Internet Copyright Infringement – Digital Millennium Copyright Act

If you are a consumer and author of website content, and you suspect someone of stealing your website content, the legal remedies available to you will be based on the Copyright Infringement Law which is governed by the United States Copyright Act.

No Need For Copyright Mark To Enforce Authorship Rights

Your authorship of original works is protected by virtue of your publication of such works. Your legal rights to enforce these property rights do not require labeling your work as such. Posting a copyright symbol is always recommended but it is neither legally conclusive or required to protect your work against theft by third parties.

There are a number of different approaches in order to enforce your ownership rights to your work. The first step is to provide notice of infringement to the offending party directly or to the web host or internet service provider of the offending party.

The Digital Millennium Copyright Act (DMCA)

If there was an unlawful scraping of your website content the first approach is to serve written notice on the infringing party. This is sometimes referred to as a “take-down” notification. The recipient of the notice will usually be the web host or internet service provider (ISP).

Liability of ISP/Host for Publication of Protected Content

On October 28, 1998, new laws were enacted governing copyright liability for online service providers and hosts. The revised laws protect providers and hosts through what is referred to as a “safe harbor” provision to the Digital Millennium Copyright Act which protects them from online copyright infringement liability due to their relationship with their subscriber-web user. Because of this protection, if you are not able to locate the infringing party directly, you will need to send written notice of infringement to the internet service provider/host directly informing them of your infringement claims and they will in turn convey your notice to the alleged copyright infringer.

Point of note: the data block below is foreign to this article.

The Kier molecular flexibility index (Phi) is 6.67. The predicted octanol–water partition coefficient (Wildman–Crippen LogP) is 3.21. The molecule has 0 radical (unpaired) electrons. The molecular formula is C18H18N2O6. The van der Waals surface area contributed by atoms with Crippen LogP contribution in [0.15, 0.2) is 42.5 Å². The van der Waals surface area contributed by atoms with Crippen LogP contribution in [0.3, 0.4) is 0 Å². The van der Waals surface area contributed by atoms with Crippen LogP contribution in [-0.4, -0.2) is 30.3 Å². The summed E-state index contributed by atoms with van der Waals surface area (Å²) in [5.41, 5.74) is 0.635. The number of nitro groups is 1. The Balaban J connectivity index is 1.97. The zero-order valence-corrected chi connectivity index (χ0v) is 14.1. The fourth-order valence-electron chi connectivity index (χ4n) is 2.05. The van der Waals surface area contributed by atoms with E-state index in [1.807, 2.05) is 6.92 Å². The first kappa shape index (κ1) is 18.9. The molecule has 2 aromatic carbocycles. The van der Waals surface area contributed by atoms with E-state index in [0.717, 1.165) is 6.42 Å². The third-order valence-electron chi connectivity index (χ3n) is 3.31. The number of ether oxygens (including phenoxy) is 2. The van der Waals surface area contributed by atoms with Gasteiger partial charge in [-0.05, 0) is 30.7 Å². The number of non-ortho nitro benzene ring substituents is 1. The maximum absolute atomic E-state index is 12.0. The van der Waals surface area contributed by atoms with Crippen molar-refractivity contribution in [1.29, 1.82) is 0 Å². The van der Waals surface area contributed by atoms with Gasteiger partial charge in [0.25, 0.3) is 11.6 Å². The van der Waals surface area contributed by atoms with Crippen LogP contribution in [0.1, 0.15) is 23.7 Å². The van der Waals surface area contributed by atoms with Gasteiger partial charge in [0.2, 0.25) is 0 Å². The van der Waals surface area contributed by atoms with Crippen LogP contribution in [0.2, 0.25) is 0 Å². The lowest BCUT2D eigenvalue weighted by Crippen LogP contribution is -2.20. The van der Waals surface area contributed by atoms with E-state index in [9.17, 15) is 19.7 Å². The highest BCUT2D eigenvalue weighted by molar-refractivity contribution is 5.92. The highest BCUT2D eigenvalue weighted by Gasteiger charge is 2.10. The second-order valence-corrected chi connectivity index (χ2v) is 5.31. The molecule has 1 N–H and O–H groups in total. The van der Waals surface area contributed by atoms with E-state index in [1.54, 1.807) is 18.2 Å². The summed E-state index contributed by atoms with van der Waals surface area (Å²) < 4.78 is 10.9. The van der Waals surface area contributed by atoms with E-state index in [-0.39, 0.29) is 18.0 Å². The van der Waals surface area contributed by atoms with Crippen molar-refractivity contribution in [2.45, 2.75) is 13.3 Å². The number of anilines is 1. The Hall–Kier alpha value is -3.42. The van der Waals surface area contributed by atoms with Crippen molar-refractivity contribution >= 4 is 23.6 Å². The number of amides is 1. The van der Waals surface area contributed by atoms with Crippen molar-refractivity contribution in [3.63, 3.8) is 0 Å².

After written notice is made to the infringing party, either directly by you or through the web host or internet provider, your next step is to either resolve the matter informally with the infringing party or file a copyright lawsuit against the infringing party.

If informal attempts to settle fail, you may proceed with filing a law suit for not only standard copyright infringement damages, but also reasonable legal fees, costs of suit, and all statutory damages that are provided by law.

Defense of Copyright Infringement Claims

It is not unusual for the infringing party to deny that they engaged in internet copyright infringement. This is why it is essential for the owner of the protected content to positively identify the exact time and location that the original download was made.

The goal under these circumstances is to connect-up the copyright offender with the actual content that was downloaded.

Todays advanced technology enables the owner of the content to make this vital evidentiary connection. However it is usually the ISP or Host that possesses this essential information, which is why you may first have to file a lawsuit and then subpoena these records in order to obtain the evidentiary proof you need to prosecute your claims against the infringing web user directly.

What Constitutes Infringement

Ideas are generally not protected by copyright law – but the words that describe those ideas can be. For example, if your article was scraped verbatim and placed on to another persons site, clearly, this is a blatant infringement and you will have a legal right to recover against the infringing party. If however the article was merely summarized by the alleged infringing party and put into their own words, this is usually considered legal under current copyright law. Additionally, it is generally acceptable to copy small excerpts of the copyrighted material under the “fair use” rule so long as a link to the original content is provided.

The Fair-Use Defense – Determining Factors

The Copyright Act provides “fair use factors” to determine whether a particular use of protected copyrighted work falls under the fair-use defense rather then the misappropriation of protected content under internet copyright law.

In determining whether the fair-use defense applies to a given copyright dispute the court may look at the following factors in determining whether to make a finding of copyright violation.

These factors include the purpose and character of the use, including whether the use was commercially motivated; the nature of the copyrighted work; and whether there has been substantial use of the work in relation to the copyrighted work. These factors are weighed by the court in determining whether to impose legal liability against the defendant.

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